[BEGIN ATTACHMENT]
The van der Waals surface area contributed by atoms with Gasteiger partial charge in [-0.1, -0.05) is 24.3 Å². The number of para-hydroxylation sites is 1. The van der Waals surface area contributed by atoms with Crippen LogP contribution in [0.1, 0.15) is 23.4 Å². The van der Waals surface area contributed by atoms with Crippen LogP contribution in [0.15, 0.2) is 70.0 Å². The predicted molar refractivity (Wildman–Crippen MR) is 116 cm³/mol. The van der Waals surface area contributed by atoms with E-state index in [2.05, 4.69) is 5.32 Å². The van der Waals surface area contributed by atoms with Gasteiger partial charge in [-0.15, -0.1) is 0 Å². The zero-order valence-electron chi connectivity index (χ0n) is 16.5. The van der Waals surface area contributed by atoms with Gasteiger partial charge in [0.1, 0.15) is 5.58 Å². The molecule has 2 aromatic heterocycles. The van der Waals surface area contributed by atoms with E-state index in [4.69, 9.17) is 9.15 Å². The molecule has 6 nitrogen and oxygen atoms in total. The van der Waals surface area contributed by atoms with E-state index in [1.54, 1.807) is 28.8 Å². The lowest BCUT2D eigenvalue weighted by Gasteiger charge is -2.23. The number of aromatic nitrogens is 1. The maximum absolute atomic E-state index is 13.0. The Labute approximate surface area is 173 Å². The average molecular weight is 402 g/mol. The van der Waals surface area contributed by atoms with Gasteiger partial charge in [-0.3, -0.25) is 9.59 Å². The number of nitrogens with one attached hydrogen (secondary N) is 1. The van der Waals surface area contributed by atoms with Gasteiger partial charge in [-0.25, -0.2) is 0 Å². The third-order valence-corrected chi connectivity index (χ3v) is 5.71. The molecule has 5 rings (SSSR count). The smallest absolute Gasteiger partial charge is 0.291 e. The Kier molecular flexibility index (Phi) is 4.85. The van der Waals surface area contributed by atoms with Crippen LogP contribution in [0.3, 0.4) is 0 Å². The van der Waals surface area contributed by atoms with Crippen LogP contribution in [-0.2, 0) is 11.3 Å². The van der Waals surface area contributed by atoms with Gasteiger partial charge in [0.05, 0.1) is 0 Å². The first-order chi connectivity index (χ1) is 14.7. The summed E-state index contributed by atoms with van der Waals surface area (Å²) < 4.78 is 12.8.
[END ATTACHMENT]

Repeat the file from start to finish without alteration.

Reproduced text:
The van der Waals surface area contributed by atoms with Gasteiger partial charge in [-0.1, -0.05) is 24.3 Å². The number of para-hydroxylation sites is 1. The van der Waals surface area contributed by atoms with Crippen LogP contribution in [0.1, 0.15) is 23.4 Å². The van der Waals surface area contributed by atoms with Crippen LogP contribution in [0.15, 0.2) is 70.0 Å². The predicted molar refractivity (Wildman–Crippen MR) is 116 cm³/mol. The van der Waals surface area contributed by atoms with E-state index in [2.05, 4.69) is 5.32 Å². The van der Waals surface area contributed by atoms with Gasteiger partial charge in [-0.15, -0.1) is 0 Å². The zero-order valence-electron chi connectivity index (χ0n) is 16.5. The van der Waals surface area contributed by atoms with Gasteiger partial charge in [0.1, 0.15) is 5.58 Å². The molecule has 2 aromatic heterocycles. The van der Waals surface area contributed by atoms with E-state index in [4.69, 9.17) is 9.15 Å². The molecule has 6 nitrogen and oxygen atoms in total. The van der Waals surface area contributed by atoms with E-state index in [1.54, 1.807) is 28.8 Å². The lowest BCUT2D eigenvalue weighted by Gasteiger charge is -2.23. The number of aromatic nitrogens is 1. The maximum absolute atomic E-state index is 13.0. The Labute approximate surface area is 173 Å². The average molecular weight is 402 g/mol. The van der Waals surface area contributed by atoms with Gasteiger partial charge in [-0.3, -0.25) is 9.59 Å². The number of nitrogens with one attached hydrogen (secondary N) is 1. The van der Waals surface area contributed by atoms with Gasteiger partial charge in [-0.25, -0.2) is 0 Å². The third-order valence-corrected chi connectivity index (χ3v) is 5.71. The molecule has 5 rings (SSSR count). The smallest absolute Gasteiger partial charge is 0.291 e. The Kier molecular flexibility index (Phi) is 4.85. The van der Waals surface area contributed by atoms with Crippen LogP contribution in [0.3, 0.4) is 0 Å². The van der Waals surface area contributed by atoms with Crippen LogP contribution in [-0.2, 0) is 11.3 Å². The van der Waals surface area contributed by atoms with Gasteiger partial charge in [0.05, 0.1) is 0 Å². The first-order chi connectivity index (χ1) is 14.7. The summed E-state index contributed by atoms with van der Waals surface area (Å²) < 4.78 is 12.8.